It’s Almost Summer and Time to Go Red for Tomatoes


The red color of fruits and vegetables come from natural plant pigments. These red-colored pigments are called phytonutrients and are associated with many health benefits. One phytonutrient in the red family is lycopene.

Lycopene is a phytonutrient from the carotenoid family. It is a powerful antioxidant found in red and pink produce such as tomatoes, watermelon, papaya and pink grapefruit. Research indicates that lycopene may be protective against certain types of cancer such as prostate, breast, stomach, colorectal and lung.

Lycopene may also decrease risk of cardiovascular disease by decreasing LDL (bad cholesterol) and triglyceride – another fat in the bloodstream. Additionally, there is evidence that lycopene may be beneficial for healthy skin, strong bones and preserved brain function.

Tomatoes and tomato-based prepared foods are the most popular source of lycopene in the American diet and up to 80 percent of lycopene consumed is from tomatoes or tomato-based products. Interestingly, the bioavailability of lycopene increases with cooking so cooked tomatoes have more lycopene than raw. Also, a small amount of oil in cooking can help you better absorb the lycopene.

However, please be aware that unless you make it yourself, processed tomato products such as canned tomatoes, tomato sauce, tomato juice and salsa can be high in sodium. Check food labels and look for low salt or boxed tomato products with no added salt. Tomatoes are low in calories and also contain fiber, potassium and vitamins C and E.

Here are some easy ways to increase lycopene in your diet:

  • Add tomato sauce to your meals – whole wheat pasta with marinara, or homemade pizza with tomato sauce. And don’t forget that Southern favorite, stewed tomatoes with okra, fresh corn and butterbeans.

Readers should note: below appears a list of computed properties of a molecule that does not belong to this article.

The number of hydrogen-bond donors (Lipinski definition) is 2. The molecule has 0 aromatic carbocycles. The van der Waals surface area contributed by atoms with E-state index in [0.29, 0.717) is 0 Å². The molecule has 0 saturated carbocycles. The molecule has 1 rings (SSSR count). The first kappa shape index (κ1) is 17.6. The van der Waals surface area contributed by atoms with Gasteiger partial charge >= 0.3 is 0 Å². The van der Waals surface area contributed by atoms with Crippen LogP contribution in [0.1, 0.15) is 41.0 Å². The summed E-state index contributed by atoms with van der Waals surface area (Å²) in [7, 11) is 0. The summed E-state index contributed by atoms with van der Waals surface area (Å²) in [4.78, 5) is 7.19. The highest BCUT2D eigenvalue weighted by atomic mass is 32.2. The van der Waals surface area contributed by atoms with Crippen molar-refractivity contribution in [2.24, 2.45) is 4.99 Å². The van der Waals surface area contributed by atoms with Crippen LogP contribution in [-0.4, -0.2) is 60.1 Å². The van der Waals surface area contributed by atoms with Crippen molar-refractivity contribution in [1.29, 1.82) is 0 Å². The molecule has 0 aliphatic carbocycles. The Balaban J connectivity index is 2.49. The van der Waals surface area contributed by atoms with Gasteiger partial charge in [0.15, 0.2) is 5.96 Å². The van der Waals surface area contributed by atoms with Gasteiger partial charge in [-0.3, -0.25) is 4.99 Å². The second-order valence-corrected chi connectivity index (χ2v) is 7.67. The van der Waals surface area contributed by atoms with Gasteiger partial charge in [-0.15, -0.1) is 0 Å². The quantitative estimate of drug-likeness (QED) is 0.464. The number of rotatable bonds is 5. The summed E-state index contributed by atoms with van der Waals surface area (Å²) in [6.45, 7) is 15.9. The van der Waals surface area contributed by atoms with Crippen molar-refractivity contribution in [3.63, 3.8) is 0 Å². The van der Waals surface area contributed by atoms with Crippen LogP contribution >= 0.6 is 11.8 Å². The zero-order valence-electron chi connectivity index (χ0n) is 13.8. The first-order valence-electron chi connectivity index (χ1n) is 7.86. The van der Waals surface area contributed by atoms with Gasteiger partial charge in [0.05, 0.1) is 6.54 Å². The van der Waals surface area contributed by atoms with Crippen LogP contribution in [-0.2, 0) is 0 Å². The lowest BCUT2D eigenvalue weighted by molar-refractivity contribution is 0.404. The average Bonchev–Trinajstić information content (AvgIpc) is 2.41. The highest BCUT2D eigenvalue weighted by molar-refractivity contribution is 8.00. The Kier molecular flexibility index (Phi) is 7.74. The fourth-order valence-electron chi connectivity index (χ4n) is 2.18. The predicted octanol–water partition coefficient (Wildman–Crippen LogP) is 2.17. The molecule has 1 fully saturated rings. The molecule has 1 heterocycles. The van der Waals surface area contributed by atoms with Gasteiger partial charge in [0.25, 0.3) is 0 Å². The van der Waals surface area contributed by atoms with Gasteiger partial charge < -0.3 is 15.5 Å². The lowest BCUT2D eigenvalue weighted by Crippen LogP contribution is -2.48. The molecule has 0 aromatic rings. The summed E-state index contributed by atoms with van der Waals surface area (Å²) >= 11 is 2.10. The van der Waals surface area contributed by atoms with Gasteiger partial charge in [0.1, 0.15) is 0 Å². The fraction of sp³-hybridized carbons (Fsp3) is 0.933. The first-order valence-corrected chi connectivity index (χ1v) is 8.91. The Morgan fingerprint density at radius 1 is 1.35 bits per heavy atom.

• Add sundried tomatoes to cold salads and pastas, and chop and add to sides such as brown rice and quinoa.
  • Add salsa to a bean burrito.
  • Reach for low salt tomato juice to quench your thirst.
  • Top a burger with low sugar ketchup or salsa.
  • Make a quick bruschetta by toasting baguette slices and lightly brushing with olive oil and toast lightly under the broiler. Top with canned, diced tomatoes and fresh basil or oregano.
  • If you don’t like or can’t eat tomatoes, make sure to include other lycopene foods. Summer is a great time for watermelon, too.

Summer in South Carolina means having lots of tomatoes around. If you have a surplus or enjoy making your own, consider increasing your lycopene intake by cooking up some fresh tomato sauce.

Fresh Tomato Sauce
Yield – 32 oz. sauce

4 – 6 lbs. of ripe tomatoes (these can be sad-looking tomatoes – they definitely don’t have to be perfect)
2 Tbsp. lemon juice or red wine vinegar
½ teaspoon salt (optional)
1 Tbsp. olive oil (optional)


  1. Bring a large pot of water to a boil over high heat. Fill a mixing bowl with ice and water and place close to the stove. Also, have a mixing bowl ready. Tomatoes will go from boiling water to ice bath in the mixing bowl to blanch and remove the skin.
  2. Core out the stems from the tomatoes and cut a shallow “X” on the bottom of each tomato.
  3. Drop several tomatoes into the boiling water. Cook until you see the skin starting to wrinkle and split – for about a minute. Next move tomatoes from boiling water to the ice bath. When cooled, move to the mixing bowl. When all are done empty the boiling water (you’ll use this for the sauce.) Then, use your hands or a paring knife to strip the skins from the tomatoes.
  4. If you like a smooth sauce, pulse tomatoes in a food processor in batches to the consistency you like and transfer to a large stock pot. If you like a chunkier sauce skip processing, and roughly chop and place tomatoes in the stock pot. Bring the tomato sauce to a simmer over medium heat. Continue simmering for 30 to 90 minutes, stirring occasionally, until the sauce reaches the taste and consistency you like. When finished cooking, stir in lemon juice or vinegar oil and salt. Add more lemon juice or vinegar to taste.

This recipe freezes well.

You can also be creative and add pepper and fresh garlic or herbs such as oregano, basil, parsley, etc., when you are finished cooking.